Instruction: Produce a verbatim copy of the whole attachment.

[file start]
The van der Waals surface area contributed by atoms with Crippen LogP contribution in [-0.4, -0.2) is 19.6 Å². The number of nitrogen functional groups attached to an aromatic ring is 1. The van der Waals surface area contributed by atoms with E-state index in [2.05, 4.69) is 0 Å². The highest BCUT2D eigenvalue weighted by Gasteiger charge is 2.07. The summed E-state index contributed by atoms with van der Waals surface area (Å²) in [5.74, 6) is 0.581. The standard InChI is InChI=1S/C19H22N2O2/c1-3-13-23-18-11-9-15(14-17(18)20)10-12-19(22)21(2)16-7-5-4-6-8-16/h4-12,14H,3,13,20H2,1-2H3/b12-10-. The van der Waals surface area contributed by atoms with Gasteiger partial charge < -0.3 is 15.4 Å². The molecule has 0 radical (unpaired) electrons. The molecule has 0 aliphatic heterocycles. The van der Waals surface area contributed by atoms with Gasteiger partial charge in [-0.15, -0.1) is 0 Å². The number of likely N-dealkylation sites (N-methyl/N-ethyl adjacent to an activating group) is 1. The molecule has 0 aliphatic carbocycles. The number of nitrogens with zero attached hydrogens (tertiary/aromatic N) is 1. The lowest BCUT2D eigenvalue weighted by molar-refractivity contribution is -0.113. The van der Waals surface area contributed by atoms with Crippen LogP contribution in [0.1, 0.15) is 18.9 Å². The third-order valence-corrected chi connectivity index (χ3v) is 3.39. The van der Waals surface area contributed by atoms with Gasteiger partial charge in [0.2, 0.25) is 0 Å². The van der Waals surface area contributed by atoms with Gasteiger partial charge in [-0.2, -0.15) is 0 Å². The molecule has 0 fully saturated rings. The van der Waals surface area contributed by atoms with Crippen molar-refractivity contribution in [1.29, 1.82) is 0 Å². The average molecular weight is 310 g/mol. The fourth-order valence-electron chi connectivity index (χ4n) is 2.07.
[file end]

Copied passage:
The van der Waals surface area contributed by atoms with Crippen LogP contribution in [-0.4, -0.2) is 19.6 Å². The number of nitrogen functional groups attached to an aromatic ring is 1. The van der Waals surface area contributed by atoms with E-state index in [2.05, 4.69) is 0 Å². The highest BCUT2D eigenvalue weighted by Gasteiger charge is 2.07. The summed E-state index contributed by atoms with van der Waals surface area (Å²) in [5.74, 6) is 0.581. The standard InChI is InChI=1S/C19H22N2O2/c1-3-13-23-18-11-9-15(14-17(18)20)10-12-19(22)21(2)16-7-5-4-6-8-16/h4-12,14H,3,13,20H2,1-2H3/b12-10-. The van der Waals surface area contributed by atoms with Gasteiger partial charge < -0.3 is 15.4 Å². The molecule has 0 radical (unpaired) electrons. The molecule has 0 aliphatic heterocycles. The van der Waals surface area contributed by atoms with Gasteiger partial charge in [-0.15, -0.1) is 0 Å². The number of likely N-dealkylation sites (N-methyl/N-ethyl adjacent to an activating group) is 1. The molecule has 0 aliphatic carbocycles. The number of nitrogens with zero attached hydrogens (tertiary/aromatic N) is 1. The lowest BCUT2D eigenvalue weighted by molar-refractivity contribution is -0.113. The van der Waals surface area contributed by atoms with Crippen LogP contribution in [0.1, 0.15) is 18.9 Å². The third-order valence-corrected chi connectivity index (χ3v) is 3.39. The van der Waals surface area contributed by atoms with Gasteiger partial charge in [0.2, 0.25) is 0 Å². The van der Waals surface area contributed by atoms with Gasteiger partial charge in [-0.2, -0.15) is 0 Å². The molecule has 0 fully saturated rings. The van der Waals surface area contributed by atoms with Crippen molar-refractivity contribution in [1.29, 1.82) is 0 Å². The average molecular weight is 310 g/mol. The fourth-order valence-electron chi connectivity index (χ4n) is 2.07.